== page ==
The economic consequences for the country are hardly foreseeable at present. For weeks now, the disruption of deliveries has already had serious effects on the value chains. It is clear that Vietnam will not reach its target of 6.8 per cent economic growth in 2020 and must expect painful economic losses. According to a recent survey, 74 per cent of 1,200 companies surveyed will have to declare bankruptcy if the epidemic persists for another 6 months. In addition to micro, small and medium-sized enterprises, the most affected sectors are tourism, electronics and textiles, whose supply chains are closely linked to China. Even now, hotels can no longer pay their employees and need to dismiss them or send them on unpaid vacation. The Vietnamese stock exchange is also experiencing a rapid downward trend in line with global developments.
Claudia Ehing and Axel Blaschke, FES Hanoi
Double danger in Argentina
On 3 March, the first case of a citizen infected with the coronavirus appeared in Argentina. In the following two weeks, the number had risen to 56, and the country has recorded two deaths. As far as is known, these first cases were people who had been infected in Europe.
The government’s precautions and reporting were cautious in the first few days, but soon the measures came thick and fast. Even though the government of the pragmatic progressive Peronist Alberto Fernández has been in office for only three and a half months, in this situation of previously unknown challenges, it is reacting in a prompt, proactive and far-sighted manner. In messages to the nation and public appearances, the president explains the restrictive measures – even while standing alongside the opposition mayor of Buenos Aires, a novel show of solidarity in this politically polarised country. In Argentina as elsewhere, the number one priority is to delay the outbreak and avoid overloading the health care system. Transparency, science-based information, joint action and drastic measures seem to be the operative guidelines here.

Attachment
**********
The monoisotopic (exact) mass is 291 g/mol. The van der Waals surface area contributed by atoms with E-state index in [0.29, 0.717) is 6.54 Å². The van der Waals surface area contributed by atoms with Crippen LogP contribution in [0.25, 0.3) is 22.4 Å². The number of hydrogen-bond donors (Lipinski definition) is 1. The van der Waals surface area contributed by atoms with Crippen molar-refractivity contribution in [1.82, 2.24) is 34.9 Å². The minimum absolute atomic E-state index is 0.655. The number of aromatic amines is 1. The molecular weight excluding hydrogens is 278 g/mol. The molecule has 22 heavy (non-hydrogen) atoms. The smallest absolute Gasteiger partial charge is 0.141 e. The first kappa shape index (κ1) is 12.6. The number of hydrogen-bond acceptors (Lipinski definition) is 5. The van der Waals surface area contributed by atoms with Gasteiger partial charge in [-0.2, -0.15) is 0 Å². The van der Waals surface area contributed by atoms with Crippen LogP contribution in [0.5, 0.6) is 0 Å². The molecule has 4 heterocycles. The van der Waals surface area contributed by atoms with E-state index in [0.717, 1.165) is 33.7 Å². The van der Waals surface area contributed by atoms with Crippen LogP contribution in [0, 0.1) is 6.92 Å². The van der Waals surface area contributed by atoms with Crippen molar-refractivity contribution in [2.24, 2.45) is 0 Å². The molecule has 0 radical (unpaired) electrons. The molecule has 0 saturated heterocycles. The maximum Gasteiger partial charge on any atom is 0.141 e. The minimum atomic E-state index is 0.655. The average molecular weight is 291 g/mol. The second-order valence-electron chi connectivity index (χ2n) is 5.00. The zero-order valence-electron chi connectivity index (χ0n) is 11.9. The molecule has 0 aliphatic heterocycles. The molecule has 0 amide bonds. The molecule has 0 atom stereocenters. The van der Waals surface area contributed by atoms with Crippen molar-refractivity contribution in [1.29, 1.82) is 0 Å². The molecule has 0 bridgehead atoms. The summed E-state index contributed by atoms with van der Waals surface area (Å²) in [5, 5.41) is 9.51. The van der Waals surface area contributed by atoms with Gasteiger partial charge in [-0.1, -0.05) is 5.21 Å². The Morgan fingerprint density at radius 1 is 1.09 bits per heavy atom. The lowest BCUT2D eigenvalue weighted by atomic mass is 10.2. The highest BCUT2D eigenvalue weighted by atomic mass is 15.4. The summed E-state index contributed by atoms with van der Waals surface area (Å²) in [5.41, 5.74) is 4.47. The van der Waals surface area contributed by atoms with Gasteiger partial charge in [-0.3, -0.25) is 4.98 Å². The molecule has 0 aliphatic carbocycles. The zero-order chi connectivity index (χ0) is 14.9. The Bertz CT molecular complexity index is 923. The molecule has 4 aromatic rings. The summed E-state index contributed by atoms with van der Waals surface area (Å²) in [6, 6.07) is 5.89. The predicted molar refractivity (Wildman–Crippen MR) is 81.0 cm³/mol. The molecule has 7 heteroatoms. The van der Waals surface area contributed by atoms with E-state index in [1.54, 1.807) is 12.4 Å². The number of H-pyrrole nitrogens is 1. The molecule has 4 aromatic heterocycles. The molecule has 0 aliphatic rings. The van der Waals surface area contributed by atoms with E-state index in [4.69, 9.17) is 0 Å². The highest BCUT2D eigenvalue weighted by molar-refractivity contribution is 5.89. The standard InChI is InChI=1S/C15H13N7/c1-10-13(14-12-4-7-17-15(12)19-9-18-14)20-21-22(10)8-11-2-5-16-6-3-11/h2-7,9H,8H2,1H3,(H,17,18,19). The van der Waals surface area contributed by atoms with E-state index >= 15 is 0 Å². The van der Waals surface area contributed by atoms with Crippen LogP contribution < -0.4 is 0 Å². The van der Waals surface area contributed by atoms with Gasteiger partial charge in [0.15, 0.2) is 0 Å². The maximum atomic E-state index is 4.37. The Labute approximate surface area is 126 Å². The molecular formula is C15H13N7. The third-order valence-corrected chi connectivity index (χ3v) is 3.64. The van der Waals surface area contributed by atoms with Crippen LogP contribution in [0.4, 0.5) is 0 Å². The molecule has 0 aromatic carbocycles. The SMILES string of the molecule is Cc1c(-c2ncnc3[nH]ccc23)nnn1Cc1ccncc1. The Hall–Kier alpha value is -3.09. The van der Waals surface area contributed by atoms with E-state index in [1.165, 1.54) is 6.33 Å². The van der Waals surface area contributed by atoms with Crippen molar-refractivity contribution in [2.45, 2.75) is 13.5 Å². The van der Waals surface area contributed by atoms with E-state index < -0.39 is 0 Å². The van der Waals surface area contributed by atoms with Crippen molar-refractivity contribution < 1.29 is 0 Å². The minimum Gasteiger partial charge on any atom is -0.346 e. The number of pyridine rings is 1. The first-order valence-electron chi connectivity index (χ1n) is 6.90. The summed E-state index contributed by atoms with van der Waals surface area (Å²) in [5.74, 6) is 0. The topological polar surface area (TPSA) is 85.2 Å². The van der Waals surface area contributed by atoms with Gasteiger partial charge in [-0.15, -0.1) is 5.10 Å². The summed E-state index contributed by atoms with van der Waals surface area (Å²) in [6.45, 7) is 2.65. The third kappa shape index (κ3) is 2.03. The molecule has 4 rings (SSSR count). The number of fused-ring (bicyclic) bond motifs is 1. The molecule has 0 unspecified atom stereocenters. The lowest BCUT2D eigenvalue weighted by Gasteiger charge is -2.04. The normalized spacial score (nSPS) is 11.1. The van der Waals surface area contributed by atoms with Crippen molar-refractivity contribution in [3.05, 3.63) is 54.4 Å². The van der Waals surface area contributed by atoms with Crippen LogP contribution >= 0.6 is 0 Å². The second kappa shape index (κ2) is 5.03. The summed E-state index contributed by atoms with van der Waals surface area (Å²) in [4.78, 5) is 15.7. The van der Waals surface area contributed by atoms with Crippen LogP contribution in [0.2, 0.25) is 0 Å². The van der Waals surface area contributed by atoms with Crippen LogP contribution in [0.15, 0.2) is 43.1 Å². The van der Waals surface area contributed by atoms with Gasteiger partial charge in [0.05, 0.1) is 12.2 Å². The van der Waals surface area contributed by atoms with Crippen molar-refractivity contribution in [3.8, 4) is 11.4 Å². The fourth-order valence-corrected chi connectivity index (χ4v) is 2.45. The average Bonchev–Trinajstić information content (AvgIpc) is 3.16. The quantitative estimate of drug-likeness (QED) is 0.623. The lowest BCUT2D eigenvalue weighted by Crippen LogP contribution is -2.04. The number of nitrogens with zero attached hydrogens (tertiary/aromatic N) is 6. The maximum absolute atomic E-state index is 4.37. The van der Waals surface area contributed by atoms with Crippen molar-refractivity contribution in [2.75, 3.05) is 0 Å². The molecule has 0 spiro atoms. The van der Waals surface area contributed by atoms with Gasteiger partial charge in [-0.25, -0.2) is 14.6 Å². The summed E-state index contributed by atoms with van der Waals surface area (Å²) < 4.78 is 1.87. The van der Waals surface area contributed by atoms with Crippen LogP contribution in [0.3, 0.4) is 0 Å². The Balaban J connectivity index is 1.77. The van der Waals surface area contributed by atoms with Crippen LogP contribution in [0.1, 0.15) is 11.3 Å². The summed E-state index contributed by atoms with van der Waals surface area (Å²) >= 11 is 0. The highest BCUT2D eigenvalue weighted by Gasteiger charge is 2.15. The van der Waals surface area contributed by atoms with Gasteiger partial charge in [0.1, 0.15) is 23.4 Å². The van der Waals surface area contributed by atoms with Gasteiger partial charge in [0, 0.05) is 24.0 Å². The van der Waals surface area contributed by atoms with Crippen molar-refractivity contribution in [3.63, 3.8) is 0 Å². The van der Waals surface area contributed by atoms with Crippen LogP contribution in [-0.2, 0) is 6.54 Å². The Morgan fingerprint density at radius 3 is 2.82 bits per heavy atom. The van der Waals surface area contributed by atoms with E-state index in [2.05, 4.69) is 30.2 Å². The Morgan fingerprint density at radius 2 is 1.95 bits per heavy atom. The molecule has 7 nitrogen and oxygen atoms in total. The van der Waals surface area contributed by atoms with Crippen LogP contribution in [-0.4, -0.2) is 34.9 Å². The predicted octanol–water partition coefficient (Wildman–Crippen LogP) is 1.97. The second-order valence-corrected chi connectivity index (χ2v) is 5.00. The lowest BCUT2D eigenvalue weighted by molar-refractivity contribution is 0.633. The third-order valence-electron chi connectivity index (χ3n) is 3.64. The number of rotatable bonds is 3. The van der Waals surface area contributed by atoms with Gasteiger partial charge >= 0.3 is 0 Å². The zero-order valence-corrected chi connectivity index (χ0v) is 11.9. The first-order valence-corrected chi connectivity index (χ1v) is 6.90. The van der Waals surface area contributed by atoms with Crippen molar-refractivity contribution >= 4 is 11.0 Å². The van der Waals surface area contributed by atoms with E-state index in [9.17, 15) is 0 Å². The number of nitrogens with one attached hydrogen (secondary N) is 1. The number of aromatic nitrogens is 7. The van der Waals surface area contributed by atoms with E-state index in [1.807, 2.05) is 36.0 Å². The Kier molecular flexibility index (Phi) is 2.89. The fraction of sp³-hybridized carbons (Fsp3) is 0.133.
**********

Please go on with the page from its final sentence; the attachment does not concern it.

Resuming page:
The government actually has other concerns to deal with. The country is broke and in recession, inflation in 2019 was 53.8 per cent, debt is staggering (public debt is 86.3 per cent of GDP), and 40 per cent of the population is affected by poverty. Negotiations with the IMF and private creditors for debt restructuring, social measures for the poorest of the population and attempts to revive the domestic economy had all been on the new government’s agenda. But now it needs to find a balance between radical, far-sighted measures to contain the corona virus on the one hand and the critical economic situation on the other.
For Argentina, the risk of the coronavirus entails a double burden: an overload of the health system and an additional drag on the economy, which is already in dire straits.
After a quickly announced entry ban on flights from the most affected areas such as the EU, US, China, South Korea, Iran and Japan, which included a compulsory 14-day quarantine for travellers, the borders have been closed to all foreigners without permanent residence permits since 15 March. Those who fail to comply are sent home; over 270 people have already been deported. Locals face imprisonment if they violate the quarantine order. Since 16 March, primary and secondary schools are closed. Citizens over 65 are required to stay at home. Public events and sports activities have been cancelled and national parks and playgrounds are also closed. People over 60 and pregnant women are exempt from work. A solution is still being sought for local public transport in Buenos Aires, a city of 15 million. In order to prevent the economy from further collapse, a general curfew has not been imposed.
The Argentinians understand and are responding accordingly. It is clear to most that a sudden spike in corona virus infections would overwhelm the public health system, and likewise, that many lives would be at risk – especially the poor. Nevertheless, Argentina is one of the countries with the highest number of doctors per capita in the world, and compared with the rest of Latin America, many hospital beds are available. News from Europe – and especially Italy and Spain, where many Argentinians have relatives – leads to a good understanding of the radical measures. Argentine society is inured to crisis. And therefore it is flexible and relatively relaxed. Still, for Argentina, the risk of the corona virus weighs twice as heavily: in a potential overload of the health care system and a further burden on the already-stricken economy. The health crisis may however result in a greater collective cohesion among the population. The first signs of this are visible.
Svenja Blanke, FES Buenos Aires